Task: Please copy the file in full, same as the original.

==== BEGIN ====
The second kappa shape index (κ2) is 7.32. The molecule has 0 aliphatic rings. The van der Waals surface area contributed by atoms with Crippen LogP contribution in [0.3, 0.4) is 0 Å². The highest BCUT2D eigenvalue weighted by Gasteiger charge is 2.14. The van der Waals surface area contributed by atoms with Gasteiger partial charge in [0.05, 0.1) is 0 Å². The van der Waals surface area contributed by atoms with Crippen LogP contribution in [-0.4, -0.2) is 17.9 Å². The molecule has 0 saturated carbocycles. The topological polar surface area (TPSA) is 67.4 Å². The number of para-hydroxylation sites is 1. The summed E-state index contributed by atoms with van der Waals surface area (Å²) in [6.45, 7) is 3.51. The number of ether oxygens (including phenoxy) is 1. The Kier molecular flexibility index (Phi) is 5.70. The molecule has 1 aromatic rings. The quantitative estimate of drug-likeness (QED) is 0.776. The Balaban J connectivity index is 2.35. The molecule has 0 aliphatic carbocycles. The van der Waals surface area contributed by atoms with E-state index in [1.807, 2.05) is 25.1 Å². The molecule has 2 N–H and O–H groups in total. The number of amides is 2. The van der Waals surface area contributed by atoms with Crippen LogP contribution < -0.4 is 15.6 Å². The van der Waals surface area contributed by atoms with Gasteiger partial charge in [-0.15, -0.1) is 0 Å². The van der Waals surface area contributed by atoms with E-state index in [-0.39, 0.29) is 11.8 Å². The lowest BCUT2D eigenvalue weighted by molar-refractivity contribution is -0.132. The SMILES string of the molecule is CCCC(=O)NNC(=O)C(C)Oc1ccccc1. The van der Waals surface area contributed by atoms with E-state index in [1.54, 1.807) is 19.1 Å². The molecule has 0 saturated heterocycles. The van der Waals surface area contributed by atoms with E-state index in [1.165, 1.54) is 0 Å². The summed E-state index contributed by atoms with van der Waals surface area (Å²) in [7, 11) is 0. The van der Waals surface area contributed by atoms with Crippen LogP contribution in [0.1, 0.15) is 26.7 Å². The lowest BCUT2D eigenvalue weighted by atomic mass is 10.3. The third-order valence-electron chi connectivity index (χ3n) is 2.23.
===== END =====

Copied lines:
The second kappa shape index (κ2) is 7.32. The molecule has 0 aliphatic rings. The van der Waals surface area contributed by atoms with Crippen LogP contribution in [0.3, 0.4) is 0 Å². The highest BCUT2D eigenvalue weighted by Gasteiger charge is 2.14. The van der Waals surface area contributed by atoms with Gasteiger partial charge in [0.05, 0.1) is 0 Å². The van der Waals surface area contributed by atoms with Crippen LogP contribution in [-0.4, -0.2) is 17.9 Å². The molecule has 0 saturated carbocycles. The topological polar surface area (TPSA) is 67.4 Å². The number of para-hydroxylation sites is 1. The summed E-state index contributed by atoms with van der Waals surface area (Å²) in [6.45, 7) is 3.51. The number of ether oxygens (including phenoxy) is 1. The Kier molecular flexibility index (Phi) is 5.70. The molecule has 1 aromatic rings. The quantitative estimate of drug-likeness (QED) is 0.776. The Balaban J connectivity index is 2.35. The molecule has 0 aliphatic carbocycles. The van der Waals surface area contributed by atoms with E-state index in [1.807, 2.05) is 25.1 Å². The molecule has 2 N–H and O–H groups in total. The number of amides is 2. The van der Waals surface area contributed by atoms with Crippen LogP contribution < -0.4 is 15.6 Å². The van der Waals surface area contributed by atoms with Gasteiger partial charge in [-0.15, -0.1) is 0 Å². The van der Waals surface area contributed by atoms with E-state index in [-0.39, 0.29) is 11.8 Å². The lowest BCUT2D eigenvalue weighted by molar-refractivity contribution is -0.132. The SMILES string of the molecule is CCCC(=O)NNC(=O)C(C)Oc1ccccc1. The van der Waals surface area contributed by atoms with E-state index in [1.54, 1.807) is 19.1 Å². The molecule has 0 saturated heterocycles. The van der Waals surface area contributed by atoms with E-state index in [1.165, 1.54) is 0 Å². The summed E-state index contributed by atoms with van der Waals surface area (Å²) in [7, 11) is 0. The van der Waals surface area contributed by atoms with Crippen LogP contribution in [0.1, 0.15) is 26.7 Å². The lowest BCUT2D eigenvalue weighted by atomic mass is 10.3. The third-order valence-electron chi connectivity index (χ3n) is 2.23.